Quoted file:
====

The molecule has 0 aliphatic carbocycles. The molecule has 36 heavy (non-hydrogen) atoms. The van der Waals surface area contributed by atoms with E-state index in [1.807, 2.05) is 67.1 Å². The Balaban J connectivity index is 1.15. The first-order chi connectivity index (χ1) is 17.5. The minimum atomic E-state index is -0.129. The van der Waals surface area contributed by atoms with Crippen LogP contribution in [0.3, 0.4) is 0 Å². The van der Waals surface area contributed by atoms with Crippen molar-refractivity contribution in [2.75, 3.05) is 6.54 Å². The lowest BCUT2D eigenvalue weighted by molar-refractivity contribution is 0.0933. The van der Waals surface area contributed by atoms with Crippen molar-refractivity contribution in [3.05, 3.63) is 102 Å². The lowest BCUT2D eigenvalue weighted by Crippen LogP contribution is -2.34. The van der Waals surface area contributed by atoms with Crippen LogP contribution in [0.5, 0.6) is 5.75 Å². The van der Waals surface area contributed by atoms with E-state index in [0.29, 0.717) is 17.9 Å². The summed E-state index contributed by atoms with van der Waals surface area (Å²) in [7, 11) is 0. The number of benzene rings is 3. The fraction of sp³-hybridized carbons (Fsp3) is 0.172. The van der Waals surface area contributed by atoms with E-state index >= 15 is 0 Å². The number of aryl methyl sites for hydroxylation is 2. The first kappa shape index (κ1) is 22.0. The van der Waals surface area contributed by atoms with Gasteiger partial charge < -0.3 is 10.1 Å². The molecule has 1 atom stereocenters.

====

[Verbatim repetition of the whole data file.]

The molecule has 0 aliphatic carbocycles. The molecule has 36 heavy (non-hydrogen) atoms. The van der Waals surface area contributed by atoms with E-state index in [1.807, 2.05) is 67.1 Å². The Balaban J connectivity index is 1.15. The first-order chi connectivity index (χ1) is 17.5. The minimum atomic E-state index is -0.129. The van der Waals surface area contributed by atoms with Crippen LogP contribution in [0.3, 0.4) is 0 Å². The van der Waals surface area contributed by atoms with Crippen molar-refractivity contribution in [2.75, 3.05) is 6.54 Å². The lowest BCUT2D eigenvalue weighted by molar-refractivity contribution is 0.0933. The van der Waals surface area contributed by atoms with Crippen molar-refractivity contribution in [3.05, 3.63) is 102 Å². The lowest BCUT2D eigenvalue weighted by Crippen LogP contribution is -2.34. The van der Waals surface area contributed by atoms with Crippen LogP contribution in [0.5, 0.6) is 5.75 Å². The van der Waals surface area contributed by atoms with E-state index in [0.29, 0.717) is 17.9 Å². The summed E-state index contributed by atoms with van der Waals surface area (Å²) in [7, 11) is 0. The number of benzene rings is 3. The fraction of sp³-hybridized carbons (Fsp3) is 0.172. The van der Waals surface area contributed by atoms with E-state index >= 15 is 0 Å². The number of aryl methyl sites for hydroxylation is 2. The first kappa shape index (κ1) is 22.0. The van der Waals surface area contributed by atoms with Gasteiger partial charge < -0.3 is 10.1 Å². The molecule has 1 atom stereocenters.